Aluminium fluoride for aluminium smelting
AlF3 is currently produced from aluminium hydroxide, an intermediate form of alumina, by reaction with anhydrous hydrogen fluoride gas (AHF) that is produced from fluorspar and sulfuric acid. Fluorspar is classed as a critical material in the USA and EU, and high-quality fluorspar is increasingly in short supply. About 10% of AlF3 production uses fluorosilicic acid (FSA) in place of AHF. FSA is a by-product from production of phosphoric acid (fertiliser).
The Alcore process produces AlF3 from low-cost raw materials, including recycled aluminium smelter wastes.
Bath: Aluminium smelting pots use molten cryolite as the electrolyte ’bath’ to dissolve the alumina feedstock and allow electrolytic smelting to produce metal. AlF3 is regularly added to maintain optimum bath chemistry and efficiency.
Over time the process generates excess bath, which is periodically removed (‘tapped’) and sold to other smelters that require bath, particularly new smelters. In the last decade, the global bath market has moved into oversupply and smelters are increasingly finding it difficult to sell tapped bath, and increasingly do so at a loss. The likelihood that China will ban bath imports will exacerbate the problem.
Dross smelter waste forms on top of the molten aluminium in casting furnaces and consists of aluminium oxide, aluminium metal and some cryolite. Aluminium metal can be recovered, but the non-metallic component is sold at a loss, e.g. as an additive for steelmaking. Many smelters have significant stockpiles of dross that are an ongoing cost, environmental and community relations issue.
Alcore recovers fluorine from tapped bath and selectively reacts metal oxides to produce metal fluorides. The selective reaction of metal oxides allows the use of aluminium-rich but slightly impure, low-cost raw materials such as dross, because impurities do not report to the AlF3 product.
AlF3 prices are quoted monthly and typically range from US$1,000/t to US$1,800/t ex China, before transport costs.
Producer costs range between US$1,000/t and US$1,700/t (Roskill) and raw materials typically represent 75% of the production cost; mainly fluorspar and aluminium hydroxide.
Alcore’s costs are in the lowest quartile and returns are high. Results are all-equity and assume no by-product revenues.
Table 1: Scenarios for first 10,000 t/y and expanded AlF3 Alcore production modules
The Alcore process will close waste loops in aluminium smelters to further enhance their environmental performance, add security of supply and increase efficiency.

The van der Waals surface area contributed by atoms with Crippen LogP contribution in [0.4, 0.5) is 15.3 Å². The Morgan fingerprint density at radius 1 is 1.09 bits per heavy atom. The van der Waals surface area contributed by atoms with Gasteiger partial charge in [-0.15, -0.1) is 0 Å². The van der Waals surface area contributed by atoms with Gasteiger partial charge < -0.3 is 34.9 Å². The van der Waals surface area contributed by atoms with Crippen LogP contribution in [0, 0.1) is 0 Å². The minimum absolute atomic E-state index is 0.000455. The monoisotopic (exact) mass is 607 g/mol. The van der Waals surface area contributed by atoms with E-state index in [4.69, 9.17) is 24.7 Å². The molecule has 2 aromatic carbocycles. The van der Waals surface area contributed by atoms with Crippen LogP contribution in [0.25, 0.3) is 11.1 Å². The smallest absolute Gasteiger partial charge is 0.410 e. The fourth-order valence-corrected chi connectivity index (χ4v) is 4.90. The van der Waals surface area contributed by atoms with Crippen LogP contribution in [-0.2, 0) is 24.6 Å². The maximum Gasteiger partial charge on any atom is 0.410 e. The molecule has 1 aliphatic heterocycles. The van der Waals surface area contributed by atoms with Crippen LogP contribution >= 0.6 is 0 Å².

: Improved aluminium value chain and environmental benefits from recycling after adoption of the Alcore process
Alcore is working closely with major aluminium producers to secure feedstock materials, assess product quality and plan Alcore’s path to market. Alcore has an MoU with the Japanese global trading company Sojitz to explore a potential business relationship.
The critical prerequisites for the recovery of fluorine from tapped bath, and the production of AlF3 from aluminium hydroxide, are routinely achieved in the laboratory.
Table 2: Latest AlF3 produced at the Alcore Research Laboratory
Commercial Plant: Alcore’s first plant is planned to be located at Bell Bay, northern Tasmania, near an existing hydro-powered aluminium smelter. This will be the first AlF3 plant in Australia.
The initial capacity is intended to be 10,000 t/y aluminium fluoride, which would supply about 35% of the demand from the Australasian aluminium smelters. The ultimate capacity is intended to be 30,000-60,000 t/y.
Initial production may commence using aluminium hydroxide as a risk-minimisation strategy (still economically attractive), but Alcore will then start using low-cost feed materials such as bauxite or dross, which provides a major cost advantage for Alcore.
Pilot Plant Stage: Engineering validation has commenced to reduce the technical risk for the 10,000 t/y plant. Evaluation of some process steps in a 10 kg/h pilot plant will finalise the first production plant design.
Alcore will continue coordination with governments on this project, which meets many prerequisites under various government stimulus packages.